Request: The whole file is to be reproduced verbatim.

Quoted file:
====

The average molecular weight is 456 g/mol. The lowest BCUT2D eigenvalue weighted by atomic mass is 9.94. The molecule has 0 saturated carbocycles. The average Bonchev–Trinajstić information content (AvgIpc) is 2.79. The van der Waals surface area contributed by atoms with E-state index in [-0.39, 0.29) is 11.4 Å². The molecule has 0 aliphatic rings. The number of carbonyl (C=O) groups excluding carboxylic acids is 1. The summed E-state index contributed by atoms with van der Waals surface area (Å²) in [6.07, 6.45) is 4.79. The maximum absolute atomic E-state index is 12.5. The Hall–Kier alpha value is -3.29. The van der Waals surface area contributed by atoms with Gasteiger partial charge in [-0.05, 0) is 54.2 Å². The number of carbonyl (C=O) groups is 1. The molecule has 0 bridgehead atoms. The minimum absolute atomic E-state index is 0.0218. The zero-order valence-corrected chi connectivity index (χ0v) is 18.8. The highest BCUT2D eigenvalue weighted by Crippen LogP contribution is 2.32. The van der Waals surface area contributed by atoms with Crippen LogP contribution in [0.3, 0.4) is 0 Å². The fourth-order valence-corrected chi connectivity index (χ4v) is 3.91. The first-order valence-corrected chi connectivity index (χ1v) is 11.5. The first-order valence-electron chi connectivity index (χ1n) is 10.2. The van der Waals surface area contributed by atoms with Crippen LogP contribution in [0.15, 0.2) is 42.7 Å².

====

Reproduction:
The average molecular weight is 456 g/mol. The lowest BCUT2D eigenvalue weighted by atomic mass is 9.94. The molecule has 0 saturated carbocycles. The average Bonchev–Trinajstić information content (AvgIpc) is 2.79. The van der Waals surface area contributed by atoms with E-state index in [-0.39, 0.29) is 11.4 Å². The molecule has 0 aliphatic rings. The number of carbonyl (C=O) groups excluding carboxylic acids is 1. The summed E-state index contributed by atoms with van der Waals surface area (Å²) in [6.07, 6.45) is 4.79. The maximum absolute atomic E-state index is 12.5. The Hall–Kier alpha value is -3.29. The van der Waals surface area contributed by atoms with Gasteiger partial charge in [-0.05, 0) is 54.2 Å². The number of carbonyl (C=O) groups is 1. The molecule has 0 bridgehead atoms. The minimum absolute atomic E-state index is 0.0218. The zero-order valence-corrected chi connectivity index (χ0v) is 18.8. The highest BCUT2D eigenvalue weighted by Crippen LogP contribution is 2.32. The van der Waals surface area contributed by atoms with Crippen LogP contribution in [0.3, 0.4) is 0 Å². The fourth-order valence-corrected chi connectivity index (χ4v) is 3.91. The first-order valence-corrected chi connectivity index (χ1v) is 11.5. The first-order valence-electron chi connectivity index (χ1n) is 10.2. The van der Waals surface area contributed by atoms with Crippen LogP contribution in [0.15, 0.2) is 42.7 Å².